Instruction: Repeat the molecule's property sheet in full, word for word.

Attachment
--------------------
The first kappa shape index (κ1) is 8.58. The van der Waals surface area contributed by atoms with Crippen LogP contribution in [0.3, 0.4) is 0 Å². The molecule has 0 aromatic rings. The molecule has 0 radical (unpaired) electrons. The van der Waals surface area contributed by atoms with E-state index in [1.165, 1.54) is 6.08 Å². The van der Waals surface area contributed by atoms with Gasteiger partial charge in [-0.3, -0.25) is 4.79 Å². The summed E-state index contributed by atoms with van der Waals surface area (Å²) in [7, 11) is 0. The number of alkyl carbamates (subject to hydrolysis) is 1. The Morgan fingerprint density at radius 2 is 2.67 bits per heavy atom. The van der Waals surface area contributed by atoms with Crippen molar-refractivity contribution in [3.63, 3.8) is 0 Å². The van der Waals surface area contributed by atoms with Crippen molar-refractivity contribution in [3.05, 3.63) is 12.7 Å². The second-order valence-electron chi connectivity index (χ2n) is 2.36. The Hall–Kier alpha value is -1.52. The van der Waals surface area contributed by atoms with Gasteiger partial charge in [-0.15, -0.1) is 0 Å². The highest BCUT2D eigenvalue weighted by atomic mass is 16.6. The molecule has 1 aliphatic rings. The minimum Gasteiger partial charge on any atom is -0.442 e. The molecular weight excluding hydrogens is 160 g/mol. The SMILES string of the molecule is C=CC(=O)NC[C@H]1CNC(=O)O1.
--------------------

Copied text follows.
The first kappa shape index (κ1) is 8.58. The van der Waals surface area contributed by atoms with Crippen LogP contribution in [0.3, 0.4) is 0 Å². The molecule has 0 aromatic rings. The molecule has 0 radical (unpaired) electrons. The van der Waals surface area contributed by atoms with E-state index in [1.165, 1.54) is 6.08 Å². The van der Waals surface area contributed by atoms with Gasteiger partial charge in [-0.3, -0.25) is 4.79 Å². The summed E-state index contributed by atoms with van der Waals surface area (Å²) in [7, 11) is 0. The number of alkyl carbamates (subject to hydrolysis) is 1. The Morgan fingerprint density at radius 2 is 2.67 bits per heavy atom. The van der Waals surface area contributed by atoms with Crippen molar-refractivity contribution in [3.63, 3.8) is 0 Å². The van der Waals surface area contributed by atoms with Crippen molar-refractivity contribution in [3.05, 3.63) is 12.7 Å². The second-order valence-electron chi connectivity index (χ2n) is 2.36. The Hall–Kier alpha value is -1.52. The van der Waals surface area contributed by atoms with Gasteiger partial charge in [-0.15, -0.1) is 0 Å². The highest BCUT2D eigenvalue weighted by atomic mass is 16.6. The molecule has 1 aliphatic rings. The minimum Gasteiger partial charge on any atom is -0.442 e. The molecular weight excluding hydrogens is 160 g/mol. The SMILES string of the molecule is C=CC(=O)NC[C@H]1CNC(=O)O1.